Work etiquette is a code that governs the expectations of social behavior in a workplace. This code is put in place to “respect and protect time, people, and processes.” Wikipedia

When you are on an assignment you not only represent yourself but Priority One Staffing as well. Be an ambassador of good will and proper etiquette by following the tips described below.

Arrive Early – Map out your commute and give yourself an extra 15 minutes to arrive early. This creates a positive impression and imparts the message that this job is important to you. Co-workers do not want to hear constant stories about traffic, accidents or buses running late.

Dress Appropriately – If the office dress code is “business casual” do not assume you know what that means. Get clarification from your immediate supervisor or see if there is a written policy for dress code. You can also take your cue from how other employees are dressed. It is always best to dress conservatively.

Introductions – When being introduced to co-workers or Supervisors project a positive attitude. Stand straight, smile and maintain eye contact. During the first few days you will be introduced to many people. Devise a system to remember everyone’s name. Forgetting a person’s name can be interpreted as not viewing them as important to you.

Communication – Always speak to co-workers in a respectful manner. In business dialogues, be clear about the point you wish to make and make it succinct. In personal exchanges, do not be loud, rude or tell vulgar jokes or stories. It is always best not to share anything too personal. You never know how that could back to haunt you. Never engage in office gossip. Kindness and courtesy count!

Office Technology – Computers, e-mail, copiers and fax machines should never be used for personal reasons. This is viewed as a violation of trust.

Office Correspondence – Whether you are corresponding with co-workers, supervisors or clients – keep it formal. Do not use slang, emoji’s or abbreviations that you may use when texting family or friends. You must always assume that any office correspondence may eventually end up at the desk of a supervisor. Make sure it reflects upon you as a professional team member.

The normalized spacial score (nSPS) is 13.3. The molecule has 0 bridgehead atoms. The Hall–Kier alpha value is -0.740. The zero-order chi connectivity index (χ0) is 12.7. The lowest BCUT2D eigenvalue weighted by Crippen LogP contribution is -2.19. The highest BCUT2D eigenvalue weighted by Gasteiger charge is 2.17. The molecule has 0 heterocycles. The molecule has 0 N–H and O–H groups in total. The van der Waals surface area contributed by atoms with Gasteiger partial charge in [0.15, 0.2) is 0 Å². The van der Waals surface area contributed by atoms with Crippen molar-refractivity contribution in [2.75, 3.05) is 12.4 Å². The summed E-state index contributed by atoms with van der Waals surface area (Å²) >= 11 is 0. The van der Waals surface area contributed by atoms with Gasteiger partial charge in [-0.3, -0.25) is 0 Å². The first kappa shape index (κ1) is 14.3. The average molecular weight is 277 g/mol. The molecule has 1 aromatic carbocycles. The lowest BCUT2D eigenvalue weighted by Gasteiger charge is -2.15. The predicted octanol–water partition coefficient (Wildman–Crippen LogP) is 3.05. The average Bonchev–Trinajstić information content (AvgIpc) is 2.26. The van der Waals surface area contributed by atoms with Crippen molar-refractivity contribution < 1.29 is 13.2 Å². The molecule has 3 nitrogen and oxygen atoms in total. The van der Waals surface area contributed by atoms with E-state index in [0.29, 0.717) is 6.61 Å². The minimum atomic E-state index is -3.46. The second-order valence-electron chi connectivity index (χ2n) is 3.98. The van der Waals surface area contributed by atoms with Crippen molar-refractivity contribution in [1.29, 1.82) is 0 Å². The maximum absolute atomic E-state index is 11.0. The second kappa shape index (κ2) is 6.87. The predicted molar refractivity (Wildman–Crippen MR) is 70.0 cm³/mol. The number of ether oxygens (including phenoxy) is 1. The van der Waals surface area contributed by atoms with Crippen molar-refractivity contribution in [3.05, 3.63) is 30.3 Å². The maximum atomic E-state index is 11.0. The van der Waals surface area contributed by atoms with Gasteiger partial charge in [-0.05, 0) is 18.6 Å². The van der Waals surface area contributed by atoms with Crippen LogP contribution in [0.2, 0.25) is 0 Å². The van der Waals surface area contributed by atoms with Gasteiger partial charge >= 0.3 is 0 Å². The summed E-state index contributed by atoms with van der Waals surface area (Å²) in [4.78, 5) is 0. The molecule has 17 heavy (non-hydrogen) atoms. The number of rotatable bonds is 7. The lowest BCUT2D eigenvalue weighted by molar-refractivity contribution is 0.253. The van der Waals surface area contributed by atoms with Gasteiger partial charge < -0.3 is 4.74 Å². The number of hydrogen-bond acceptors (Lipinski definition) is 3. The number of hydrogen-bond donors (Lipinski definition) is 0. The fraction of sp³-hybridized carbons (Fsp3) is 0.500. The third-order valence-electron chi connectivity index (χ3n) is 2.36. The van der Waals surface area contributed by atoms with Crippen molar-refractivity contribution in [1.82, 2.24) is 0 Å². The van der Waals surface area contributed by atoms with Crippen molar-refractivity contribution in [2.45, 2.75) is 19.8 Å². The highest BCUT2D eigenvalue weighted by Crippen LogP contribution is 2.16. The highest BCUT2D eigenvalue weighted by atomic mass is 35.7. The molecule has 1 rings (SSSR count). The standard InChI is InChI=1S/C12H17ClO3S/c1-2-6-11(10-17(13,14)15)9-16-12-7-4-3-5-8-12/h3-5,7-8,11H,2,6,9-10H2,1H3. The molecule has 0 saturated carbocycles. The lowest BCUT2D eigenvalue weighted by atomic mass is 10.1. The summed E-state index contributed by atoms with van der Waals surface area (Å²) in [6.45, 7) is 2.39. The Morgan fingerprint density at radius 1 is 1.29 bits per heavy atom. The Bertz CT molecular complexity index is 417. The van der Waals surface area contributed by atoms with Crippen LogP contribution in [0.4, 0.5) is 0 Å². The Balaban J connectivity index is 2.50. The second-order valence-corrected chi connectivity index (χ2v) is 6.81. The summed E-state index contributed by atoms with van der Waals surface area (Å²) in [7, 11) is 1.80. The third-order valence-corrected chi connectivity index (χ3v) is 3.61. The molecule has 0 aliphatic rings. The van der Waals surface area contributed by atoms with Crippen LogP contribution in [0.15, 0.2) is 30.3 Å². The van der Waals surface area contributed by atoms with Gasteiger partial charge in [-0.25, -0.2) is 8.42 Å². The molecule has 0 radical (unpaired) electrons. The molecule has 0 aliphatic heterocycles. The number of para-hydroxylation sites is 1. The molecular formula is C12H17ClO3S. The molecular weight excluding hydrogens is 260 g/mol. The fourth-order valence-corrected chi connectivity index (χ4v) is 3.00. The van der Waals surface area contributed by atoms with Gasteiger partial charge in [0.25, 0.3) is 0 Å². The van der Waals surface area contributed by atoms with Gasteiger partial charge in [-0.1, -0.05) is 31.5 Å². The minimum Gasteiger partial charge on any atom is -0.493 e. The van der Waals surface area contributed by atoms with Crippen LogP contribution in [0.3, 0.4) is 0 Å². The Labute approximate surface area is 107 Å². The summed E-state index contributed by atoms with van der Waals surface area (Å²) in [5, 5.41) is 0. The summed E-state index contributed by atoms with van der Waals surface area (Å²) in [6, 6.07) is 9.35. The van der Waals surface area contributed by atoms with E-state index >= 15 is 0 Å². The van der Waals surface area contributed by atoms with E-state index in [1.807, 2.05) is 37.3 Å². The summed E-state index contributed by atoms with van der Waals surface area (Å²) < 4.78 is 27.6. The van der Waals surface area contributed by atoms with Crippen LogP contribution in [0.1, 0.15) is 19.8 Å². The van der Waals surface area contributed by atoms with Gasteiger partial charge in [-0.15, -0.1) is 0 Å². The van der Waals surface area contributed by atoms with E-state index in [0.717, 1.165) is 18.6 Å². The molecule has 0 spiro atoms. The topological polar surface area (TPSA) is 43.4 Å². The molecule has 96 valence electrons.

Your Workspace – This may be a desk in an open area or possibly a cubicle. Either way, respect other people’s work area and treat yours in a professional manner. A few personal items (family pictures, keepsakes etc.) are OK. But you are not moving into a new apartment that requires an interior decorator. If your workspace looks like a garage sale or sloppy mess, then other people may make incorrect assumptions about you. Your workspace should reflect an efficient and clean area where projects and daily jobs are completed successfully.

Office Kitchen Area – In survey after survey, the most egregious etiquette violation is someone who either eats another co-worker’s food item or leaves food in the refrigerator until it is moldy and unrecognizable. Clearly mark your food and take any uneaten items home at the end of the work day. Be sure to clean up any spills or food crumbs that may be yours.

Stay Home if You are Sick – A slight sniffle or allergy attack is acceptable. But if you are truly sick – stay home. Nobody wants to share your germs and your co-workers will find a way to carry the load until your return. You may also offer to have them reach you by phone or online if they need assistance.

Don’t be the First out the Door – At the end of the work day it is good to linger just a few minutes. Others will see that you care about your job and don’t mind staying a little late to make sure it gets done.

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